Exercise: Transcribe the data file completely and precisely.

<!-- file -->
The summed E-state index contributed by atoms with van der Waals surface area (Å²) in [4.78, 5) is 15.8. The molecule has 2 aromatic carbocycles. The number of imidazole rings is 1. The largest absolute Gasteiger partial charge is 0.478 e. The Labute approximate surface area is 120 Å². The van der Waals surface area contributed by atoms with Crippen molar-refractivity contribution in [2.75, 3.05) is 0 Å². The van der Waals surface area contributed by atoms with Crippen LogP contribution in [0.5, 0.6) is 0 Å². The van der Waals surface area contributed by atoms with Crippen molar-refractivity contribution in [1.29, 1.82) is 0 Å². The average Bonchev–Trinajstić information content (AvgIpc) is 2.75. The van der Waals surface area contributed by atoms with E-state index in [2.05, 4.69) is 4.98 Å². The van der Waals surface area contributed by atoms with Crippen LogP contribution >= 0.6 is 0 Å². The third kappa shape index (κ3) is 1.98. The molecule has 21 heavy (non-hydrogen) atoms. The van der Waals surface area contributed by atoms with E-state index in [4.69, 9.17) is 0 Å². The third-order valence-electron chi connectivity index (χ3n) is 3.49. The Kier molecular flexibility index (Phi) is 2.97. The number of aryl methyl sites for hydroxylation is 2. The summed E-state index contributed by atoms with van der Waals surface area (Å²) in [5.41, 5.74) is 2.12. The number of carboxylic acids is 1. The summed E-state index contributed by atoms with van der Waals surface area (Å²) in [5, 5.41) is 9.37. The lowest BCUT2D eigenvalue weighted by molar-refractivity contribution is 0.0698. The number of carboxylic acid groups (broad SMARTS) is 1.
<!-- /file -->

The summed E-state index contributed by atoms with van der Waals surface area (Å²) in [4.78, 5) is 15.8. The molecule has 2 aromatic carbocycles. The number of imidazole rings is 1. The largest absolute Gasteiger partial charge is 0.478 e. The Labute approximate surface area is 120 Å². The van der Waals surface area contributed by atoms with Crippen molar-refractivity contribution in [2.75, 3.05) is 0 Å². The van der Waals surface area contributed by atoms with Crippen LogP contribution in [0.5, 0.6) is 0 Å². The van der Waals surface area contributed by atoms with Crippen molar-refractivity contribution in [1.29, 1.82) is 0 Å². The average Bonchev–Trinajstić information content (AvgIpc) is 2.75. The van der Waals surface area contributed by atoms with E-state index in [2.05, 4.69) is 4.98 Å². The van der Waals surface area contributed by atoms with Crippen LogP contribution >= 0.6 is 0 Å². The third kappa shape index (κ3) is 1.98. The molecule has 21 heavy (non-hydrogen) atoms. The van der Waals surface area contributed by atoms with E-state index in [4.69, 9.17) is 0 Å². The third-order valence-electron chi connectivity index (χ3n) is 3.49. The Kier molecular flexibility index (Phi) is 2.97. The number of aryl methyl sites for hydroxylation is 2. The summed E-state index contributed by atoms with van der Waals surface area (Å²) in [5.41, 5.74) is 2.12. The number of carboxylic acids is 1. The summed E-state index contributed by atoms with van der Waals surface area (Å²) in [5, 5.41) is 9.37. The lowest BCUT2D eigenvalue weighted by molar-refractivity contribution is 0.0698. The number of carboxylic acid groups (broad SMARTS) is 1.